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CivilComp Proceedings
ISSN 17593433 CCP: 75
PROCEEDINGS OF THE SIXTH INTERNATIONAL CONFERENCE ON COMPUTATIONAL STRUCTURES TECHNOLOGY Edited by: B.H.V. Topping and Z. Bittnar
Paper 69
HyperElastic Constitutive Equations of Conjugate Stresses and Strain Tensors for the SethHill Strain Measures K. Farahani and H. Bahai
Department of System Engineering, Brunel University, Uxbridge, Middlesex, United Kingdom K. Farahani, H. Bahai, "HyperElastic Constitutive Equations of Conjugate Stresses and Strain Tensors for the SethHill Strain Measures", in B.H.V. Topping, Z. Bittnar, (Editors), "Proceedings of the Sixth International Conference on Computational Structures Technology", CivilComp Press, Stirlingshire, UK, Paper 69, 2002. doi:10.4203/ccp.75.69
Keywords: constitutive equations, energy conjugate stresses, hyperelastic.
Summary
The concept of energy conjugacy first presented by Hill [1] states that a stress
measure
is said to be conjugate to a strain measure
if
represents power or
rate of change of internal energy per unit reference volume. Based on this definition,
Guo and Man [2] derived explicit tensorial formulations for conjugate stress
for , while earlier, the stress measure conjugate to logarithmic strain tensor
, had been derived by Hoger [3]. Also, following the Hill's principal axis
method and energy conjugacy notion, a relation between the components of two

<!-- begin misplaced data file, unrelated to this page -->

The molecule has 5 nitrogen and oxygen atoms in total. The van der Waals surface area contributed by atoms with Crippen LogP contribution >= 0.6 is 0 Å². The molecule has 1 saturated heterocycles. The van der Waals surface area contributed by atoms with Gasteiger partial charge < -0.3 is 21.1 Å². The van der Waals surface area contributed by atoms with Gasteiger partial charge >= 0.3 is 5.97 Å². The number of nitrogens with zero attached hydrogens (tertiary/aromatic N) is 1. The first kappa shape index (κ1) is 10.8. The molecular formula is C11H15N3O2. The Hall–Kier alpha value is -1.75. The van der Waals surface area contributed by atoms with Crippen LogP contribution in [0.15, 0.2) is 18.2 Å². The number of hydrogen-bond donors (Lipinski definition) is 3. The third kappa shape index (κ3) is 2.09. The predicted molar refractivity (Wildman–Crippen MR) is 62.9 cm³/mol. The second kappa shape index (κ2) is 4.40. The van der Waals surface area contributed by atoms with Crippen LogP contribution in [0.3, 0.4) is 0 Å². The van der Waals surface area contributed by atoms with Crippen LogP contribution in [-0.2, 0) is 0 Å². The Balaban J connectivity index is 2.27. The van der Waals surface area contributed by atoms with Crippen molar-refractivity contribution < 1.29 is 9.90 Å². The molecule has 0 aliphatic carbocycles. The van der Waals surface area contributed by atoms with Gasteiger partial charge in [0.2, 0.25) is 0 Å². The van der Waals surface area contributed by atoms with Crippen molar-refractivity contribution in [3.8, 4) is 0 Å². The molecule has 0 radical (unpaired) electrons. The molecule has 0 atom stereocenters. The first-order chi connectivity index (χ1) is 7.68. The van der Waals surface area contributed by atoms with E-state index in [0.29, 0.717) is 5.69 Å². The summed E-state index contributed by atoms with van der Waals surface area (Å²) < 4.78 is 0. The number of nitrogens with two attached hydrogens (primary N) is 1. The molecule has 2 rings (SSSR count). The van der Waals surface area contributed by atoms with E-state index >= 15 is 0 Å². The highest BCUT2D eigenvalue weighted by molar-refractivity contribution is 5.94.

SethHill conjugate stress tensors in the principal axes was derived in [10]. Some
well known relations of the SethHill strain measures with their conjugate stresses
are givien in [5,6,7]. Also basic relations were derived for the rate of logarithmic
strain [4].
Use of hypoelastic constitutive equations for large strains in nonlinear finite element applications usually needs special considerations [8]. For example, the strain doesn't vanish in some elastic loading and unloading closed cycles, and they need objective rate tensors, and incrementally objective algorithm for numerical application and integration. Some of them may fluctuate under excessive shear deformation [8]. Hyperelastic constitutive equation in comparison, don't need these considerations. However, their behaviour for large elastic strains is important, and may differ in tension and compression. In the present work, Hyperelastic constitutive equations for the SethHill strains and their conjugate stresses are explored as a natural generalisation of Hook's law for finite elastic deformations. Based on the uniaxial and simple shear tests, the response of the material for different constitutive equations is examined. Some required kinematic and tensor equations are used from [6,10]. Together with an objective rate model, the effect of different constitutive laws on Cauchy stress components is compared. It is shown that the logarithmic strain and its conjugate stress give answers closer to that of the rate model. In addition, use of Biot stressstrain pairs for a bar element, results in an elastic spring which obeys the hook's law even for large deformations and behaves the same in tension and compression. The volume change of material is another factor which is noticed. References
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